A few years back, the pioneering architect and urban planner Andrés Duany wrote a manifesto, Garden Cities, proposing that agriculture woven into urbanism represented the future of our cities. “Sustainability to the point of self-sufficiency is where the market is going,” he wrote. But Garden Cities was meant to be more than a market-indicator. It was a warning: “To make a difference in the campaign against climate change,” he wrote, “agrarian urbanism must succeed in being profitable, popular and reproducible—with no downsides if possible.”
Which could be a tough row to hoe.
Ever watch the “Portlandia” sketch in which a couple of earnest diners ask their server not only about the diet of the chicken they are about to consume, but exactly how much land it lived on, and its name? The server returns with pedigree papers to prove that Colin was raised on a woodland diet of sheep’s milk, soy and, yes, local hazelnuts. Ultimately, the diners leave the table to visit the farm and see for themselves how Colin was brought up.
The residents of Bainbridge Island have some of the do-it-ourselves urban progressive preciousness associated with the food scene in Portland, Oregon, some 200 miles south. Within five minutes of entering a downtown coffee shop (where doughnuts are “hand-forged”), I hear enough buzzwords—fair trade, house-made, artisanal, locally sourced—to start a compost heap.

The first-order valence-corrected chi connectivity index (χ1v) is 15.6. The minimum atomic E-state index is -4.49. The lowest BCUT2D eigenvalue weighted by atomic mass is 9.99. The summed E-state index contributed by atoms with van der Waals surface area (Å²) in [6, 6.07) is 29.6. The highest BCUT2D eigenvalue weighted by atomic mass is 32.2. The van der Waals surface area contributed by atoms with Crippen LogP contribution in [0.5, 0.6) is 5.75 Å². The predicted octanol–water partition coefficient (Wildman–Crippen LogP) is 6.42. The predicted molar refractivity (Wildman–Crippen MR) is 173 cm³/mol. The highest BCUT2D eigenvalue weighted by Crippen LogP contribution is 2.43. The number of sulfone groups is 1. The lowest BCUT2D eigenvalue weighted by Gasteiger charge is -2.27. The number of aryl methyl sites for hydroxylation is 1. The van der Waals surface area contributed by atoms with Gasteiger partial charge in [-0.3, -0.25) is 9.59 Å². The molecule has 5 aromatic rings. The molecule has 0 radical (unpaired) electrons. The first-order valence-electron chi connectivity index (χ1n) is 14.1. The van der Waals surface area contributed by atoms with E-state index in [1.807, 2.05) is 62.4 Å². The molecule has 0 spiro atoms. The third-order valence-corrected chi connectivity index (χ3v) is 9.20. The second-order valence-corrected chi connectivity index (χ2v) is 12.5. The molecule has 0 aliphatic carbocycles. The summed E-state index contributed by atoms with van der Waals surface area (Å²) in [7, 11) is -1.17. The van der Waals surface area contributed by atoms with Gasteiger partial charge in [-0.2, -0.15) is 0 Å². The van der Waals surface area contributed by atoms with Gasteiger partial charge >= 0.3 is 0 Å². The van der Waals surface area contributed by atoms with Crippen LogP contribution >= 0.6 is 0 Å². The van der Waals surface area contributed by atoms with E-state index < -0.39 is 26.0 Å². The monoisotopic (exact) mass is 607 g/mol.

A gossamer-fine rain falls steadily across the Puget Sound, the kind of day Bainbridge Islanders call balmy. Happily, downtown is a five-minute stroll from Grow Community, at eight acres the largest planned solar settlement in Washington state. “The population is 30 percent environmentalists, 30 percent lawyers and 30 percent people who are concerned about the environment and have lawyers,” says project manager Greg Lotakis. “Somehow, that adds up to 100 percent.”
Lotakis escorts me to the Village, Grow Community’s first completed residential neighborhood. Streets are named Seed Path, Root Path and Sprout Path, as befits the setting for an urban farm. Raised pea-patch beds fronting each unit recall World War II victory gardens. Banks of berry bushes line the walkways. The 42 homes and apartments are, for the most part, wedged tightly together, the better to make use of limited space and encourage social interaction. Exteriors are Northwest Modern patchworks of board-and-batten cladding, and panels of concrete and corrugated steel. The cedar siding, I’m assured, comes from sustainably managed forests within 500 miles. There’s so much talk of “leaving small footprints” that I feel like I’m in a colony of elves.